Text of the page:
Saturday, December 30, 2006

Mochi making

One of the traditional foods eaten during the new year period in Japan are "mochi" - or Japanese rice cakes. We make them every year with my husband's family on the 30th of December so today both Hannah and our new visitor, Amanda, both got to join in on the event....
If you are interested there is a very detailed description of how mochi are made (and how to remove them from your throat if they happen to get stuck...) at the following link: Wikipedia Mochi Making
If you want the shortened, photograhic description of how we do it at our house then read on!
First you soak the special rice (different to rice eaten everyday in that it is much stickier) overnight and drain it.

Next you build a fire, put big pots of rice wrapped in muslin-like cloth on top of a big container of boiling water and steam it for 20-30 minutes.

Traditionally you would now get big mallet like things and pound the rice, but with modern technology you can now just put it in a machine, very similar to a bread kneader and watch as the steamed rice is pounded into a sticky blob.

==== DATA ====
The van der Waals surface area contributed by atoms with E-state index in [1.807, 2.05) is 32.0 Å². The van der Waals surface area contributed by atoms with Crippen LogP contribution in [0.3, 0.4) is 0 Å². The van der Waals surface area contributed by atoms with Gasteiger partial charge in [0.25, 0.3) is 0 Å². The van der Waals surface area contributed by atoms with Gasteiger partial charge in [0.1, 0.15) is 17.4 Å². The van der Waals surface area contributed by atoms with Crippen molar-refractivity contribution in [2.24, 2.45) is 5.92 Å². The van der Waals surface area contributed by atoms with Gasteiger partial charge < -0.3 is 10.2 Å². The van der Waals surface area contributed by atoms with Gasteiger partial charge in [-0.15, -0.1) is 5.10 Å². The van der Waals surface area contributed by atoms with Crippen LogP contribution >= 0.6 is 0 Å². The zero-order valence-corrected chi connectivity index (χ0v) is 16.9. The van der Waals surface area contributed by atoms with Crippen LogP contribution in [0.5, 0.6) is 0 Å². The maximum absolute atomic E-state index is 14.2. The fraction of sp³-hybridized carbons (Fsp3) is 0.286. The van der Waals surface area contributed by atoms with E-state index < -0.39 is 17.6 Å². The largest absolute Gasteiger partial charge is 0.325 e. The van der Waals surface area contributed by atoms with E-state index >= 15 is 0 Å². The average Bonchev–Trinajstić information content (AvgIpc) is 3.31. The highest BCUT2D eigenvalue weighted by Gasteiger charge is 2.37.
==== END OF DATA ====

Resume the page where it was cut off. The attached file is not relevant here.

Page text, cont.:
While the blob is still hot it is made into smaller blobs which are then shaped and placed on big trays.
The first mochi are always very big and are placed in front of the altar etc. as a gift to the gods.

After the plain white mochi are made a green "Japanese herb" is added to the final batch and balls of sweet bean paste are placed in the middle. These ones can be eaten just like that, while the plain ones are usually put in soups, grilled and dipped in soya sauce etc.
It sometimes takes a while to get used to the sticky nature of mochi, but Amanda was a good sport and either didn't mind them too much, or just had so much mochi stuck in between her teeth that she couldn't do anything more than smile!

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